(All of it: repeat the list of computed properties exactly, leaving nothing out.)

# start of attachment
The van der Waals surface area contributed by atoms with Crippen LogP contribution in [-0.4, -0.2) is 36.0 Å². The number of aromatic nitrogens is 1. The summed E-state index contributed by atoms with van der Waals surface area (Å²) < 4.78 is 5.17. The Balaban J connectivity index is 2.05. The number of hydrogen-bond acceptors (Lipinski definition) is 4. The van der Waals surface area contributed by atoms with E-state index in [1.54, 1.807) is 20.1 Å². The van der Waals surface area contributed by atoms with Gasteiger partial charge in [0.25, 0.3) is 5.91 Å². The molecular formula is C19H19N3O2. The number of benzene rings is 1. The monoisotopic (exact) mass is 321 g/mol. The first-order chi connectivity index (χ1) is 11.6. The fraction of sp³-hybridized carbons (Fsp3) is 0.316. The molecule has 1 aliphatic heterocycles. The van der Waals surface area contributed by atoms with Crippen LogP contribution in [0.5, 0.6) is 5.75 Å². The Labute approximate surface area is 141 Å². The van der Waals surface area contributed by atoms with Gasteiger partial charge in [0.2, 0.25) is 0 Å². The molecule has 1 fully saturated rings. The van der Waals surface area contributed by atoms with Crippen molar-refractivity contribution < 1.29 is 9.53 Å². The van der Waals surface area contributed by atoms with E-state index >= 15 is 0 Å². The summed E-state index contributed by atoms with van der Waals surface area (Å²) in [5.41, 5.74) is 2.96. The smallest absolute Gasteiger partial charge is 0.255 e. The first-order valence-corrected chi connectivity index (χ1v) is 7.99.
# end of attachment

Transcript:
The van der Waals surface area contributed by atoms with Crippen LogP contribution in [-0.4, -0.2) is 36.0 Å². The number of aromatic nitrogens is 1. The summed E-state index contributed by atoms with van der Waals surface area (Å²) < 4.78 is 5.17. The Balaban J connectivity index is 2.05. The number of hydrogen-bond acceptors (Lipinski definition) is 4. The van der Waals surface area contributed by atoms with E-state index in [1.54, 1.807) is 20.1 Å². The van der Waals surface area contributed by atoms with Gasteiger partial charge in [0.25, 0.3) is 5.91 Å². The molecular formula is C19H19N3O2. The number of benzene rings is 1. The monoisotopic (exact) mass is 321 g/mol. The first-order chi connectivity index (χ1) is 11.6. The fraction of sp³-hybridized carbons (Fsp3) is 0.316. The molecule has 1 aliphatic heterocycles. The van der Waals surface area contributed by atoms with Crippen LogP contribution in [0.5, 0.6) is 5.75 Å². The Labute approximate surface area is 141 Å². The van der Waals surface area contributed by atoms with Gasteiger partial charge in [0.2, 0.25) is 0 Å². The molecule has 1 fully saturated rings. The van der Waals surface area contributed by atoms with Crippen molar-refractivity contribution < 1.29 is 9.53 Å². The van der Waals surface area contributed by atoms with E-state index >= 15 is 0 Å². The summed E-state index contributed by atoms with van der Waals surface area (Å²) in [5.41, 5.74) is 2.96. The smallest absolute Gasteiger partial charge is 0.255 e. The first-order valence-corrected chi connectivity index (χ1v) is 7.99.